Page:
On March 15, 2014 a crowd gathered in the pouring rain to witness a rare sight. Over 350 Pacific white-sided dolphins were darting through the Squamish harbour, chasing a school of unassuming little silver fish. The Squamish River outlet in Howe Sound, an hour’s drive from Vancouver, was once home to a massive school of herring, which supported the Sockeye and Coho salmon, as well as rockfish, dolphins and killer whales. But since a surge of industrialization in the 1970’s, the herring populations slowly declined, as did the other animals that relied on them. But now the herring were back, along with the dolphins. The spectacle intensified when a pod of killer whales showed up and trapped the dolphins in the channel. The captive audience watched as the dolphins made a dash for freedom one by one.

Pacific white-sided dolphins feed on massive schools of herring.

That was the moment when the power of herring dawned on Jack Cooley. “That’s really what got me started on it, “ he said. “This is bigger than us.” As the co-chairman of the Squamish Streamkeepers Society and an avid fisherman, he had seen the ecosystem spiral over the decades. For the last two years, Cooley and 100 other Streamkeepers had worked at enhancing creeks where the Coho spawn after travelling many kilometers upstream. They try to make this journey easier for the fish, by removing beaver dams and other obstructions, and rescuing thousands of stranded juveniles that get trapped in small pools during dry summers. Those efforts were rewarded with a 50% increase in Coho returns.

The Squamish Streamkeepers hauling juvenile Coho salmon over land and releasing them in safe waters.

Coho, however, do not live their entire lives in freshwater; they spend much of their time in the open ocean where they rely on herring as a major food source. Saving one species would require saving the other. So, the Streamkeepers turned their attention to herring.Thanks to nutrient-rich upwelling currents, British Columbia’s coast provides herring with plenty of food. But what they lack is suitable spawning grounds, like the eelgrass beds that have disappeared in a wave of coastal development and industrialization.  Instead, the herring spawn on creosote pilings of at and wharfs that leak toxic oil and kill off as much as 99% of the eggs.

A piling covered in thousands of tiny herring eggs right next to oily residue that can kill them off.

By wrapping the pilings in fish-friendly material, the Streamkeepers managed to protect the eggs from the brunt of the toxins. With a few more improvements to their methods, like float lines and submerged nets that keep the eggs safe from frost and oil residue, they achieved an even higher hatch-out rate.  With millions of herrings hatched over the last few months, and more coming this week, 2018 will be a billion-egg year for the Squamish Streamkeepers.

A floating herring-egg net, one of the solutions to oil residue that the Streamkeepers have engineered.

“We thought we wouldn’t have a billion for a couple more years,” John Matsen, another member of the Streamkeepers, told the Vancouver Sun. In fact, the success is so soaring that they’re concerned about keeping up with the expanded spawning area. (They donated one artificial spawning net covered in herring eggs to Ocean Wise’s Vancouver Aquarium. Visitors can see the fry dart around in the Stanley Park Shores Exhibit in the Pacific Canadian Pavilion.)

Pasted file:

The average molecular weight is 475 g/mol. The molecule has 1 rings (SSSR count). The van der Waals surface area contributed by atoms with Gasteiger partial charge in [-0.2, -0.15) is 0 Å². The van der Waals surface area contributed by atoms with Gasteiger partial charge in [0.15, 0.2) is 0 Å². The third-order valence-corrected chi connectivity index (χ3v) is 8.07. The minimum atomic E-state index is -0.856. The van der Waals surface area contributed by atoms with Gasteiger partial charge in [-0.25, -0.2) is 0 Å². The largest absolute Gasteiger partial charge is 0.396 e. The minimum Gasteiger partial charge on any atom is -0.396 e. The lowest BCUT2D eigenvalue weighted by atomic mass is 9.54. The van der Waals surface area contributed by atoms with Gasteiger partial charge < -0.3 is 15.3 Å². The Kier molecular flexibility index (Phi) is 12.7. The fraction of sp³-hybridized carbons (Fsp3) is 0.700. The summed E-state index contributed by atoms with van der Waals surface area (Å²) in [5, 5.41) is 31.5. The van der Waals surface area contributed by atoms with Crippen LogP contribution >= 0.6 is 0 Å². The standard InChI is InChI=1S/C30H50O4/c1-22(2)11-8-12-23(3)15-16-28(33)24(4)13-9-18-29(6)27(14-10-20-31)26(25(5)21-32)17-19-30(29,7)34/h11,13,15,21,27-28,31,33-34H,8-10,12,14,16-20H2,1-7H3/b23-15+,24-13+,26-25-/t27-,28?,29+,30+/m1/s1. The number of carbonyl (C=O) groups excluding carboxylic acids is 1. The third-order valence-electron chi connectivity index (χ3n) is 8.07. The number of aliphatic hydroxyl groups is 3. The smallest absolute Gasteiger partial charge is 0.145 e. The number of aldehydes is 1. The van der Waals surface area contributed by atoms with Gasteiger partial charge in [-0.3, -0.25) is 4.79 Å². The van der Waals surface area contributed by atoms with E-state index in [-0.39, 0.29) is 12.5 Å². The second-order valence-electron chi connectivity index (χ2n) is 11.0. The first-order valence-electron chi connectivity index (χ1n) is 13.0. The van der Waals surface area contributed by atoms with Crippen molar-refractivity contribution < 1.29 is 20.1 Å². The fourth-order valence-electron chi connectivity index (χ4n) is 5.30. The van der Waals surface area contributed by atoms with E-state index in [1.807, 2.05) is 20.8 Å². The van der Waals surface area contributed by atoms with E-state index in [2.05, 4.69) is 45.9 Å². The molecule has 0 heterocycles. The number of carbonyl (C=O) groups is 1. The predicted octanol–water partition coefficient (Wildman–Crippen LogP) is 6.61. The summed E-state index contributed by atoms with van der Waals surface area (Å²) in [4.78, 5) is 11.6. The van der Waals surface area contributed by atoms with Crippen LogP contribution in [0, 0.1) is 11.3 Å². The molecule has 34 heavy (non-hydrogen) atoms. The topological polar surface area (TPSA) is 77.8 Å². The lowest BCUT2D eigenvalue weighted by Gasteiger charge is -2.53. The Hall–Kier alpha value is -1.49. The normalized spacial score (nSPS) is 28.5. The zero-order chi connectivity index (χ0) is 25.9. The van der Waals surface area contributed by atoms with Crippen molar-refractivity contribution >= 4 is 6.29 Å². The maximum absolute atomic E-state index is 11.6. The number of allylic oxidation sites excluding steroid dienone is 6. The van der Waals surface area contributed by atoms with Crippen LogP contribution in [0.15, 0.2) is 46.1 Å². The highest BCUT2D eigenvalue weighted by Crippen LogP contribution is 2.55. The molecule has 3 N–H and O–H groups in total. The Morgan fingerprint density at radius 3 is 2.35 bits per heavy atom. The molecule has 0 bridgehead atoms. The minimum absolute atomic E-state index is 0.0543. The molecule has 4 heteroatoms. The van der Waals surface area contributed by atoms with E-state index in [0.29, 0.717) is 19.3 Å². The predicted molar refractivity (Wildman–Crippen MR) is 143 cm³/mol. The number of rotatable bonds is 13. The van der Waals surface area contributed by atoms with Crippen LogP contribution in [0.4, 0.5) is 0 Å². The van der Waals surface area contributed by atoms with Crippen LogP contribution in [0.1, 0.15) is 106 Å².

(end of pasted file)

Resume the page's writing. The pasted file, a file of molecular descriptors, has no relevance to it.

The ecosystem in Howe Sound is supported by an equally rich and interconnected community of locals interested in restoring nature. The recovery includes the efforts of the Squamish nation, dozens of citizen-science and outdoor-education groups, all of whom play their part in bringing life back to ravaged coastlines. Jack Cooley wants to recreate that moment in Squamish harbour again, whales and dolphins feeding and chasing the herring, this time in Vancouver’s downtown inlet of False Creek.

Megan Bull is studying environmental science at the University of British Columbia, while writing for the Ocean Wise’s multi-media site Ocean.org and the Aquablog. 



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3 Responses

  1. Dennis B. DEL TORRE

    Is there a major herring fishery anymore. I remember in the 70s boats wd sink because they OVERLOADED with herring. What happened to that abundance?

    • Ocean Wise

      Hi Dennis,
      Here’s a response to your question from Ocean Wise Senior Research Scientist Jeff Marliave:

      Before the “reduction” fishery was stopped in 1970 the fleet was catching adult herring for their oil and fishmeal, but when the fishery was reopened (1972) it was directed at the eggs (the ”roe” fishery) which took place right when herring were spawning during spring. The stocks tended to aggregate in response to the noise of the seine fleet and the demography of spawning changed until management was altered in the 1990s to prevent casualties from overloaded boats sinking. The current “pooled roe fishery” is a bit slower so that the fleet can be more accurate in getting the right quota, but coast-wide (US and Canada) the stocks have contracted. Only the Strait of Georgia still has a high biomass of herring supporting a big fishery, but controversy exists over whether there is overfishing. All this is greatly oversimplified and many conflicting opinions exist.

      You also might find this timeline about the Pacific herring fishery helpful:
      Thanks for your interest.

  2. Bob Ostle

    Fascinating story and answers my question about where the herring fry at VsnAqua came from.


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